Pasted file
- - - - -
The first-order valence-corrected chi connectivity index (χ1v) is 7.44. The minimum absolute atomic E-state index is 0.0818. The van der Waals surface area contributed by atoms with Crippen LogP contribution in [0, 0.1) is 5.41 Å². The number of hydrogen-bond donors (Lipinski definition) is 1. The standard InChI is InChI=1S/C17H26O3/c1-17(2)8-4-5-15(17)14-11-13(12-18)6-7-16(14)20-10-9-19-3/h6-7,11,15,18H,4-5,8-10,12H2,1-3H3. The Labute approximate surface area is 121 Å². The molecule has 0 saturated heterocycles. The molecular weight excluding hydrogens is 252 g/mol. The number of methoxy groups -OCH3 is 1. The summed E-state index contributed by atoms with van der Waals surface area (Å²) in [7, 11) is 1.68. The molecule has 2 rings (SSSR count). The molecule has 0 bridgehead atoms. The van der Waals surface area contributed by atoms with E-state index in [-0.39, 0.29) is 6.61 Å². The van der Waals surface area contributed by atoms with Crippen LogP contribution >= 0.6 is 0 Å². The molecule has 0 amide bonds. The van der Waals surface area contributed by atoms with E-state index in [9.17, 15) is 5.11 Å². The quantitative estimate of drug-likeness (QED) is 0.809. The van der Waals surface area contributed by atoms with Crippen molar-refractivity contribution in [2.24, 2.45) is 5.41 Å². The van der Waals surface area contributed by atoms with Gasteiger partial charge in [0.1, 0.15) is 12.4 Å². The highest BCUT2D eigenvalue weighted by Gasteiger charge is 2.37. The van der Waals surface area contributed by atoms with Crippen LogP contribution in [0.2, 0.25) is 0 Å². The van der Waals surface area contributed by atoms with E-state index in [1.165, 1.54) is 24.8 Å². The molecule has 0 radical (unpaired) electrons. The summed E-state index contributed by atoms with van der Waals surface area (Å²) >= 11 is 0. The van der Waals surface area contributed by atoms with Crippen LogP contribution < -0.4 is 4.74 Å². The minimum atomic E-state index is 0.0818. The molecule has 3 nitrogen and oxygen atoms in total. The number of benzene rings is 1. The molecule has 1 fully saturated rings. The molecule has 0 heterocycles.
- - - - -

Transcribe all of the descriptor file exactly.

The first-order valence-corrected chi connectivity index (χ1v) is 7.44. The minimum absolute atomic E-state index is 0.0818. The van der Waals surface area contributed by atoms with Crippen LogP contribution in [0, 0.1) is 5.41 Å². The number of hydrogen-bond donors (Lipinski definition) is 1. The standard InChI is InChI=1S/C17H26O3/c1-17(2)8-4-5-15(17)14-11-13(12-18)6-7-16(14)20-10-9-19-3/h6-7,11,15,18H,4-5,8-10,12H2,1-3H3. The Labute approximate surface area is 121 Å². The molecule has 0 saturated heterocycles. The molecular weight excluding hydrogens is 252 g/mol. The number of methoxy groups -OCH3 is 1. The summed E-state index contributed by atoms with van der Waals surface area (Å²) in [7, 11) is 1.68. The molecule has 2 rings (SSSR count). The molecule has 0 bridgehead atoms. The van der Waals surface area contributed by atoms with E-state index in [-0.39, 0.29) is 6.61 Å². The van der Waals surface area contributed by atoms with Crippen LogP contribution >= 0.6 is 0 Å². The molecule has 0 amide bonds. The van der Waals surface area contributed by atoms with E-state index in [9.17, 15) is 5.11 Å². The quantitative estimate of drug-likeness (QED) is 0.809. The van der Waals surface area contributed by atoms with Crippen molar-refractivity contribution in [2.24, 2.45) is 5.41 Å². The van der Waals surface area contributed by atoms with Gasteiger partial charge in [0.1, 0.15) is 12.4 Å². The highest BCUT2D eigenvalue weighted by Gasteiger charge is 2.37. The van der Waals surface area contributed by atoms with Crippen LogP contribution in [0.2, 0.25) is 0 Å². The van der Waals surface area contributed by atoms with E-state index in [1.165, 1.54) is 24.8 Å². The molecule has 0 radical (unpaired) electrons. The summed E-state index contributed by atoms with van der Waals surface area (Å²) >= 11 is 0. The van der Waals surface area contributed by atoms with Crippen LogP contribution < -0.4 is 4.74 Å². The minimum atomic E-state index is 0.0818. The molecule has 3 nitrogen and oxygen atoms in total. The number of benzene rings is 1. The molecule has 1 fully saturated rings. The molecule has 0 heterocycles.